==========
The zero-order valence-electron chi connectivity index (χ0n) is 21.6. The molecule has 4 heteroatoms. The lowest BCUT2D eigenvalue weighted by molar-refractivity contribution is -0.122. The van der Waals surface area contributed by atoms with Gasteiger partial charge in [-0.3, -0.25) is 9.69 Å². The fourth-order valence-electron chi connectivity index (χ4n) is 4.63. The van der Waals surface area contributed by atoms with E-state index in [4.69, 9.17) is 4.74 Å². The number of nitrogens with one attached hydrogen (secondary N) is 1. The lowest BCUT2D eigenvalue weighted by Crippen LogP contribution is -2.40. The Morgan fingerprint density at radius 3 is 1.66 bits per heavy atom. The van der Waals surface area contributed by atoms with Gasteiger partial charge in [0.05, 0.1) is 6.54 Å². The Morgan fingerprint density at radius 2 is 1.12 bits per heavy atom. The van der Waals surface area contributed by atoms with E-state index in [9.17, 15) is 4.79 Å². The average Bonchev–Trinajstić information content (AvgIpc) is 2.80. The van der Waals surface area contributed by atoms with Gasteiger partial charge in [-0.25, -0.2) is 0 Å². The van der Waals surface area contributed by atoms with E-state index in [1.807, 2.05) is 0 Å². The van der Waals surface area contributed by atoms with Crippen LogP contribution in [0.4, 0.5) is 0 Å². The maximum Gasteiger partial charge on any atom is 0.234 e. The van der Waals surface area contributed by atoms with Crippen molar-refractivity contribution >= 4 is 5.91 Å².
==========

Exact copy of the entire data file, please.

The zero-order valence-electron chi connectivity index (χ0n) is 21.6. The molecule has 4 heteroatoms. The lowest BCUT2D eigenvalue weighted by molar-refractivity contribution is -0.122. The van der Waals surface area contributed by atoms with Gasteiger partial charge in [-0.3, -0.25) is 9.69 Å². The fourth-order valence-electron chi connectivity index (χ4n) is 4.63. The van der Waals surface area contributed by atoms with E-state index in [4.69, 9.17) is 4.74 Å². The number of nitrogens with one attached hydrogen (secondary N) is 1. The lowest BCUT2D eigenvalue weighted by Crippen LogP contribution is -2.40. The Morgan fingerprint density at radius 3 is 1.66 bits per heavy atom. The van der Waals surface area contributed by atoms with Gasteiger partial charge in [0.05, 0.1) is 6.54 Å². The Morgan fingerprint density at radius 2 is 1.12 bits per heavy atom. The van der Waals surface area contributed by atoms with E-state index in [9.17, 15) is 4.79 Å². The average Bonchev–Trinajstić information content (AvgIpc) is 2.80. The van der Waals surface area contributed by atoms with Gasteiger partial charge in [-0.25, -0.2) is 0 Å². The van der Waals surface area contributed by atoms with E-state index in [1.807, 2.05) is 0 Å². The van der Waals surface area contributed by atoms with Crippen LogP contribution in [0.4, 0.5) is 0 Å². The maximum Gasteiger partial charge on any atom is 0.234 e. The van der Waals surface area contributed by atoms with Crippen molar-refractivity contribution >= 4 is 5.91 Å².